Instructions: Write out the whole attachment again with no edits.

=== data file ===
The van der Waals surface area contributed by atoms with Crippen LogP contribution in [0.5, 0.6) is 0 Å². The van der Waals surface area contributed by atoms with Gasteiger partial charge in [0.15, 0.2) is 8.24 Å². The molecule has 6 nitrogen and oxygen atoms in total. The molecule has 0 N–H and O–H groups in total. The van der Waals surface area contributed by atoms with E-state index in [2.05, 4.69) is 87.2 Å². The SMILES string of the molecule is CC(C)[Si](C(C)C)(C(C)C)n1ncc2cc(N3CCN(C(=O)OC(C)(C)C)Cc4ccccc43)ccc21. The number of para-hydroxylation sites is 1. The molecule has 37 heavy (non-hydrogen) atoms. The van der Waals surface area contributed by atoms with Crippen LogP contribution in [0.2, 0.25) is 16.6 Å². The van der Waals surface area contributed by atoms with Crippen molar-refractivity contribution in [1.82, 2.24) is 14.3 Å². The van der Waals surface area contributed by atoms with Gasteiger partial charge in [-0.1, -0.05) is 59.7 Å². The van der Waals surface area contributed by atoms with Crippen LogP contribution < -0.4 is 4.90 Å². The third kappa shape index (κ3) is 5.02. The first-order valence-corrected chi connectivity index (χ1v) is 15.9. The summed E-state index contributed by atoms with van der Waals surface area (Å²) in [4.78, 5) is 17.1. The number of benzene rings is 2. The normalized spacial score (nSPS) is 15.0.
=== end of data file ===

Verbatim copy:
The van der Waals surface area contributed by atoms with Crippen LogP contribution in [0.5, 0.6) is 0 Å². The van der Waals surface area contributed by atoms with Gasteiger partial charge in [0.15, 0.2) is 8.24 Å². The molecule has 6 nitrogen and oxygen atoms in total. The molecule has 0 N–H and O–H groups in total. The van der Waals surface area contributed by atoms with E-state index in [2.05, 4.69) is 87.2 Å². The SMILES string of the molecule is CC(C)[Si](C(C)C)(C(C)C)n1ncc2cc(N3CCN(C(=O)OC(C)(C)C)Cc4ccccc43)ccc21. The number of para-hydroxylation sites is 1. The molecule has 37 heavy (non-hydrogen) atoms. The van der Waals surface area contributed by atoms with Crippen LogP contribution in [0.2, 0.25) is 16.6 Å². The van der Waals surface area contributed by atoms with Crippen molar-refractivity contribution in [1.82, 2.24) is 14.3 Å². The van der Waals surface area contributed by atoms with Gasteiger partial charge in [-0.1, -0.05) is 59.7 Å². The van der Waals surface area contributed by atoms with Crippen LogP contribution < -0.4 is 4.90 Å². The third kappa shape index (κ3) is 5.02. The first-order valence-corrected chi connectivity index (χ1v) is 15.9. The summed E-state index contributed by atoms with van der Waals surface area (Å²) in [4.78, 5) is 17.1. The number of benzene rings is 2. The normalized spacial score (nSPS) is 15.0.